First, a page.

Plenty of people have taken shots at late former Chicago Bulls GM Jerry Krause. Mostly because he’s widely viewed as the man who push to break up the dynasty. He tried repeatedly to trade Scottie Pippen, wanted to replace Phil Jackson as head coach, and basically carve out his own name being free of the Michael Jordan shadow. He finally got his wish in 1998, and he’s vilified to this day for it.
What most people don’t remember is any defense from the man himself. Krause never went into much depth about the reasoning behind those decisions. Never offered his side of the story. As it turns out, he’d been planning to. Krause was in the midst of writing his personal memoirs before his untimely death at age 77 in 2017. K.C. Johnson of NBC Sports Chicago found illuminating excerpts that detail his thoughts on what happened 22 years ago.
Much of it had to do with two factors: health and economics.
“The first question I asked was how much did people think we could get out of Luc Longley, a free-agent-to-be who we’d had to rest periodically over the last few years because of unstable ankles. Al and the doctors thought he would break down quickly.
Next question: Rodman? Each person in the room was concerned that Dennis’ off-court meanderings had caught up with him, that he was playing on fumes at the end of the season.
OK. No center, no power forward, very little (cap space) to sign anybody of any quality to replace them. Who defends in the middle if Jordan and Pippen do come back? Who rebounds?
We go to Pippen. He’s had two major surgeries in two years, one of them late in the summer to purposely defy our instructions to do it earlier and not miss regular-season time. He wants to rightfully be paid superstar dollars. Is he worth the risk, especially if we can’t find a center and a power forward, and he and Michael have to carry the load for a new coach? I seriously doubt it.”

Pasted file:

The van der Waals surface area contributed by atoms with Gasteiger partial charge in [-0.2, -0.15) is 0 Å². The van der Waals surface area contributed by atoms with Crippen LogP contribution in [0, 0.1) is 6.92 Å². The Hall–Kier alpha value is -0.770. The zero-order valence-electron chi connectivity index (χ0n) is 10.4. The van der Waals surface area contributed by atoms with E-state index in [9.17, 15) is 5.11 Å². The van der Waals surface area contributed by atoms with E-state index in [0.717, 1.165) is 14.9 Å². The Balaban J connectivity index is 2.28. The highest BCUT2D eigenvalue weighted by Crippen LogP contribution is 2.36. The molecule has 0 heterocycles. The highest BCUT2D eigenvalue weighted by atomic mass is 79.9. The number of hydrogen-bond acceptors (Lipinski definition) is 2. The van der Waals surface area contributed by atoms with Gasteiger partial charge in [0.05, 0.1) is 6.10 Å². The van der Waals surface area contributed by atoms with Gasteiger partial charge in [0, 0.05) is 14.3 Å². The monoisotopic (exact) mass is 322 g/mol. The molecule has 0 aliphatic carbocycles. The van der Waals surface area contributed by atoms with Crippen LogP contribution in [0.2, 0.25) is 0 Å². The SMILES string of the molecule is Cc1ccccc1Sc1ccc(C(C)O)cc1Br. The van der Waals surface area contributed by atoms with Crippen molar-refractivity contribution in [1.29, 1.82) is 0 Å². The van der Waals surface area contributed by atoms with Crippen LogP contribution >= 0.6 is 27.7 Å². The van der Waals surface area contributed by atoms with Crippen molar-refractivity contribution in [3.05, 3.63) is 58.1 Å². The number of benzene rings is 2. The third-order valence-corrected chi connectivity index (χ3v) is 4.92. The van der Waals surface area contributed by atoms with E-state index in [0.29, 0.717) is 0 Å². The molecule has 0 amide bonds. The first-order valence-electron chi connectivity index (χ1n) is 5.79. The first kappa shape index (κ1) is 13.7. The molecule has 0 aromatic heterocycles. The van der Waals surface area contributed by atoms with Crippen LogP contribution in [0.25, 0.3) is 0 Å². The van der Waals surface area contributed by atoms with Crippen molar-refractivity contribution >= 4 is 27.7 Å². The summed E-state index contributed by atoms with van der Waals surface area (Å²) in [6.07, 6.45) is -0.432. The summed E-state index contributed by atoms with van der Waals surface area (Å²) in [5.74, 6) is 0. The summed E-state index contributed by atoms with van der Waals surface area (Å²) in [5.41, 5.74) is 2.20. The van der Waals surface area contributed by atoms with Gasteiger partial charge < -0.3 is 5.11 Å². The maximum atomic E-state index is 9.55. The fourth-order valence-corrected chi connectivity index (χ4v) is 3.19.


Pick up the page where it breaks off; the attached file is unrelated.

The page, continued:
Jerry Krause wanted to avoid going the Celtics route
Former Bulls head coach Tim Floyd explained in a recent interview that Krause was haunted by what happened to the great Boston Celtics team of the 1980s. After Larry Bird retired and Kevin McHale and Robert Parish left, the team took an immediate nose dive into obscurity. The Bulls GM was hoping to avoid that. How? By blowing up the team right before it ran out of gas and use the acquired resources from trades and freed up cap space to rapidly rebuild it.
One thing is for sure. He’s convinced even if Jordan, Pippen, and Jackson had returned for the 1998-1999 season it wouldn’t have mattered. The team would’ve been without quality help in the frontcourt and a far more limited bench with Steve Kerr and Jud Buechler being free agents. So rather than slowly watch the castle crumble, he blew it up.
That may not be what a lot of people want to hear, but it’s at least a logical argument. That is how he saw things from his perspective as a GM. Time and injuries always catch up to even the greatest teams. The Bulls were no exception. Jerry Krause wanted to extend the success into a new generation by sacrificing the old one.